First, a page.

djbdns-related software


This is a patch to djbdns that will enable you to dump the cache from a running dnscache, or load a previously dumped cache at startup. Together with the patch is a perl program,, that will display for you a human readable version of a dnscache cache dump.


After applying the patch and recompiling, the programs dnscache and dnscache-conf will have been modified.

dnscache now takes three new environment variables: DUMPCACHE, which is the name of the file into which the cache will be dumped; DUMPCACHETMP, which is the name of a temporary file, and SLURPCACHE, which is the name of a cache dump which will be read at startup. Don't forget that dnscache runs chrooted in .../root and under a special uid (dnscache by default).

The modifications to dnscache-conf make it prepare for you a directory .../root/dump with the correct permissions, and set environment variables DUMPCACHE=dump/dumpcache, DUMPCACHETMP=dump/dumpcache.tmp and SLURPCACHE=dump/slurpcache in the env directory.


Upon startup, if the variable SLURPCACHE is not present, or if it is present but doesn't point to an existing file, dnscache starts with a blank cache (as it used to). If the file SLURPCACHE exists but can't be read, dnscache aborts. If the file contains at some point incorrect data, the rest of the data is ignored and not entered into the initial cache. Any data whose TTL has expired is not retained either (note that the TTL stored in the cache dump is an expiration date, not a TTL in seconds).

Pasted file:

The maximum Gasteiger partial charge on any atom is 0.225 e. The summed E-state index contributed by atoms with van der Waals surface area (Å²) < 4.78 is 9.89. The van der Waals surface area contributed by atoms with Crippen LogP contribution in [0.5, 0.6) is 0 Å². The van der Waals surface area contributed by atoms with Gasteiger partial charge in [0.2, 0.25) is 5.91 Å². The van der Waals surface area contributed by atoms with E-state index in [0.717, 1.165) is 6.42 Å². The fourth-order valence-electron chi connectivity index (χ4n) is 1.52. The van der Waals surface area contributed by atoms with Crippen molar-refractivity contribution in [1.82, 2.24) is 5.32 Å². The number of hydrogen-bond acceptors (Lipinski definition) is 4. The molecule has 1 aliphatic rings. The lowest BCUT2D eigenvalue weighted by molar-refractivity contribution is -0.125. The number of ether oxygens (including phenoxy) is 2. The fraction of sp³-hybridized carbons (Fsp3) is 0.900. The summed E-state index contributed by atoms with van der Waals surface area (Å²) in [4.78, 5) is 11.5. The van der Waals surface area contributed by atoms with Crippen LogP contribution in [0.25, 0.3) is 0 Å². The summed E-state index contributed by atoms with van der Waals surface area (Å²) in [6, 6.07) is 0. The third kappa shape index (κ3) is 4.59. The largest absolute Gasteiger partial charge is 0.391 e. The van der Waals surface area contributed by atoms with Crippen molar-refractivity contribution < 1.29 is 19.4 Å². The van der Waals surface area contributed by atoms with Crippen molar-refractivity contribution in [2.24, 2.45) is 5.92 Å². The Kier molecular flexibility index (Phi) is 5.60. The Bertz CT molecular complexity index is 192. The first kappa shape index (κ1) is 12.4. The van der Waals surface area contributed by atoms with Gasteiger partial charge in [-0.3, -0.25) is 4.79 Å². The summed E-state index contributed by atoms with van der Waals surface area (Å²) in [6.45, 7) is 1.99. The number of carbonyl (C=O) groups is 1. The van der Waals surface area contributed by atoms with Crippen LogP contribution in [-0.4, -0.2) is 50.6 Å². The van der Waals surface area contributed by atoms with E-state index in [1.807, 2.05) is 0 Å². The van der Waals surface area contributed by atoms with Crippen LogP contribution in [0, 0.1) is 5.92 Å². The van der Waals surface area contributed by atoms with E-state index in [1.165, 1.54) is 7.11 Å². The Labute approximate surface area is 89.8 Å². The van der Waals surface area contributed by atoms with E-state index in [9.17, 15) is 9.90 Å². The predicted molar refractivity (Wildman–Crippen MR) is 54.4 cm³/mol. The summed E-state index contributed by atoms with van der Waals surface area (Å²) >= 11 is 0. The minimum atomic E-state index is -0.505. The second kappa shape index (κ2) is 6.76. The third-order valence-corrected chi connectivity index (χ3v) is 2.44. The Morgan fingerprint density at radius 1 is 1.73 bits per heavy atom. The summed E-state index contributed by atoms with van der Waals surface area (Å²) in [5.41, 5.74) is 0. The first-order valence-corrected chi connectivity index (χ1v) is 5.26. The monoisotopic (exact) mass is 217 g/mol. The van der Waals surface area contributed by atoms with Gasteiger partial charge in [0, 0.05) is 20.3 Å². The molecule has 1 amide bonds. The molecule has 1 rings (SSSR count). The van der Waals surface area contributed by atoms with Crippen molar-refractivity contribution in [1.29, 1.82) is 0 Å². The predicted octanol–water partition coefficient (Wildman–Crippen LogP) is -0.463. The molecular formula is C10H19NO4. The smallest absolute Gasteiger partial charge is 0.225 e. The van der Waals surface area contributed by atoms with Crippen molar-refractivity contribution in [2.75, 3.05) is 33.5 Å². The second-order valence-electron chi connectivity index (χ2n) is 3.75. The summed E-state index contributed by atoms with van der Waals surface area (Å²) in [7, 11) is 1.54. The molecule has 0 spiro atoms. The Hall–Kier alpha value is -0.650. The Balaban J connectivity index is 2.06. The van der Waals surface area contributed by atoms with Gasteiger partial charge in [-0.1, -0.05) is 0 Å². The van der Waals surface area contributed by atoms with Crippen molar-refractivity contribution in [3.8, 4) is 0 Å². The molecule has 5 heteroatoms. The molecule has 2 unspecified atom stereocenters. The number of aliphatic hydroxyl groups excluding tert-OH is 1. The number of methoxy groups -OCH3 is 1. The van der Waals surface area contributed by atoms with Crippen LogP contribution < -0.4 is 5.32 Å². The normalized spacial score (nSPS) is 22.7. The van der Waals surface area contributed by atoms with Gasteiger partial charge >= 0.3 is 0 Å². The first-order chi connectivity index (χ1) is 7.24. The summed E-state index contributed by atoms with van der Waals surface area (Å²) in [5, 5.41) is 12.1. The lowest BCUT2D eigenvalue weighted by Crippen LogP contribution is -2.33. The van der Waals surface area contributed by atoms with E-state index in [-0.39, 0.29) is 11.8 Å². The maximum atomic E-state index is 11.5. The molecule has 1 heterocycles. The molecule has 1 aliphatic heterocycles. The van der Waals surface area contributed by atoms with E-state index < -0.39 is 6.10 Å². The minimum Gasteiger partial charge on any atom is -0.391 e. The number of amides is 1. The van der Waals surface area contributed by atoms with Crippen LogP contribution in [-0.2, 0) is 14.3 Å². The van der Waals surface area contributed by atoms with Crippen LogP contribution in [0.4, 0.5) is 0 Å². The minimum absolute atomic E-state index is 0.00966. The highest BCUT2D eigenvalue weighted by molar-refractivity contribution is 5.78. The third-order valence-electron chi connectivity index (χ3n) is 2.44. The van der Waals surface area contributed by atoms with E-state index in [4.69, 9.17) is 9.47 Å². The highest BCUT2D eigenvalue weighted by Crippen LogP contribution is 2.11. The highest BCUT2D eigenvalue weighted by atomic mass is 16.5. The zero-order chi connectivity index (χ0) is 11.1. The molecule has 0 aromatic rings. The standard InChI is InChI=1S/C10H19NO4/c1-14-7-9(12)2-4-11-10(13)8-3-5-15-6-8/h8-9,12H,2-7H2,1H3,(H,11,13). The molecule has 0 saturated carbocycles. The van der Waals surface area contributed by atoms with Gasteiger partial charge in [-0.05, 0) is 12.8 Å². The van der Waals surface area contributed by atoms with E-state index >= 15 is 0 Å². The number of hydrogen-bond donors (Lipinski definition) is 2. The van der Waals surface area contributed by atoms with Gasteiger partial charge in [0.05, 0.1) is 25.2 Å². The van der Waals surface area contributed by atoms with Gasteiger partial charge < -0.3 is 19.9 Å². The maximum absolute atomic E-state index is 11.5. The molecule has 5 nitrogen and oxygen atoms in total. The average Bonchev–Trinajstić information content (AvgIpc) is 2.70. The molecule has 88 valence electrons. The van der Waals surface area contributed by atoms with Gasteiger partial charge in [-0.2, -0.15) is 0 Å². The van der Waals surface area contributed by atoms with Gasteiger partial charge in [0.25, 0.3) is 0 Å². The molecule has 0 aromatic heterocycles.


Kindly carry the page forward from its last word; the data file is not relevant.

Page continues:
You could for instance have a symbolic link from slurpcache to dumpcache so that the previously dumped cache is loaded at startup.

If the file pointed by SLURPCACHE exists, a line like

@400000003aae843722f41114 slurp 844
will be written to the log at startup, to show the number of cache entries that were slurped. 0 means that no file with the given name was found.


To dump the cache, send a SIGALRM to dnscache, for instance by running
svc -a /service/dnscache
A line like
@400000003aae844537504934 dump err 0
will be written to the log. 0 means that all is ok (the dump has been done), 9999 means that the variable DUMPCACHE or DUMPCACHETMP has not been set, any other number is the errno that occured during the dump. Usually you'll get ENOENT or EACCES if you have forgotten that dnscache is chrooted.

Examining a dump

The program will take a cache dump and display it for you. You'll want to run it through tai64nlocal, or use the -ttl switch to get TTLs (from "now") instead of TAI dates.

Cache structure

The entries are displayed in the order they have been entered into the cache, oldest first. The cache uses hashes internally, with insertion at the head, so that for a given entry (type, domain) only the last one (the most recent one) will be taken into account by dnscache. For instance if you see in the dump
@4000000039c96ec700000000 a
@4000000039ca97ce00000000 a
only the last entry will be used.

A tool could very well be written to clean things up, contributions are welcome.



Last updated 2001/03/13.